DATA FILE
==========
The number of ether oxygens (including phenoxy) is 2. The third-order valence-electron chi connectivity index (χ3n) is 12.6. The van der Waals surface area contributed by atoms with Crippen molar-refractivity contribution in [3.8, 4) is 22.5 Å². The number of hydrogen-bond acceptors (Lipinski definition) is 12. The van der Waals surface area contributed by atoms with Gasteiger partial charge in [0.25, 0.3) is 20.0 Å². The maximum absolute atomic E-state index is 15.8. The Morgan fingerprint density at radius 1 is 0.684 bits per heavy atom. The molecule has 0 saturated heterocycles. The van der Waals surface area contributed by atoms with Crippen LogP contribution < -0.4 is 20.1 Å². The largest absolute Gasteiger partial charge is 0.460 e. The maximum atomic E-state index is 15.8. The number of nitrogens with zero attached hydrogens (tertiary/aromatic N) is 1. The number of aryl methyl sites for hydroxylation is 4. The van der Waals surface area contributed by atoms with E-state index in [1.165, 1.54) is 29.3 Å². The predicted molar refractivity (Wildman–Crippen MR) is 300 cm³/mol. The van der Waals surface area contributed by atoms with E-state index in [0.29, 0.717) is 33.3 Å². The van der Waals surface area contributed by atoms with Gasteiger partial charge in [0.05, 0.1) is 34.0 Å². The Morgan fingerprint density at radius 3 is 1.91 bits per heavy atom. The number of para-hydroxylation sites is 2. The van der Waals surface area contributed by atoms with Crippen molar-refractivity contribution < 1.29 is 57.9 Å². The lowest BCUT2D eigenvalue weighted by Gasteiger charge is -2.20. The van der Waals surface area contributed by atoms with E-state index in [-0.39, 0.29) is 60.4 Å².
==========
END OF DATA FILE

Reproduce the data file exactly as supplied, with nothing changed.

The number of ether oxygens (including phenoxy) is 2. The third-order valence-electron chi connectivity index (χ3n) is 12.6. The van der Waals surface area contributed by atoms with Crippen molar-refractivity contribution in [3.8, 4) is 22.5 Å². The number of hydrogen-bond acceptors (Lipinski definition) is 12. The van der Waals surface area contributed by atoms with Gasteiger partial charge in [0.25, 0.3) is 20.0 Å². The maximum absolute atomic E-state index is 15.8. The Morgan fingerprint density at radius 1 is 0.684 bits per heavy atom. The molecule has 0 saturated heterocycles. The van der Waals surface area contributed by atoms with Crippen LogP contribution < -0.4 is 20.1 Å². The largest absolute Gasteiger partial charge is 0.460 e. The maximum atomic E-state index is 15.8. The number of nitrogens with zero attached hydrogens (tertiary/aromatic N) is 1. The number of aryl methyl sites for hydroxylation is 4. The van der Waals surface area contributed by atoms with E-state index in [1.165, 1.54) is 29.3 Å². The predicted molar refractivity (Wildman–Crippen MR) is 300 cm³/mol. The van der Waals surface area contributed by atoms with E-state index in [0.29, 0.717) is 33.3 Å². The van der Waals surface area contributed by atoms with Gasteiger partial charge in [0.05, 0.1) is 34.0 Å². The Morgan fingerprint density at radius 3 is 1.91 bits per heavy atom. The number of para-hydroxylation sites is 2. The van der Waals surface area contributed by atoms with Crippen molar-refractivity contribution < 1.29 is 57.9 Å². The lowest BCUT2D eigenvalue weighted by Gasteiger charge is -2.20. The van der Waals surface area contributed by atoms with E-state index in [-0.39, 0.29) is 60.4 Å².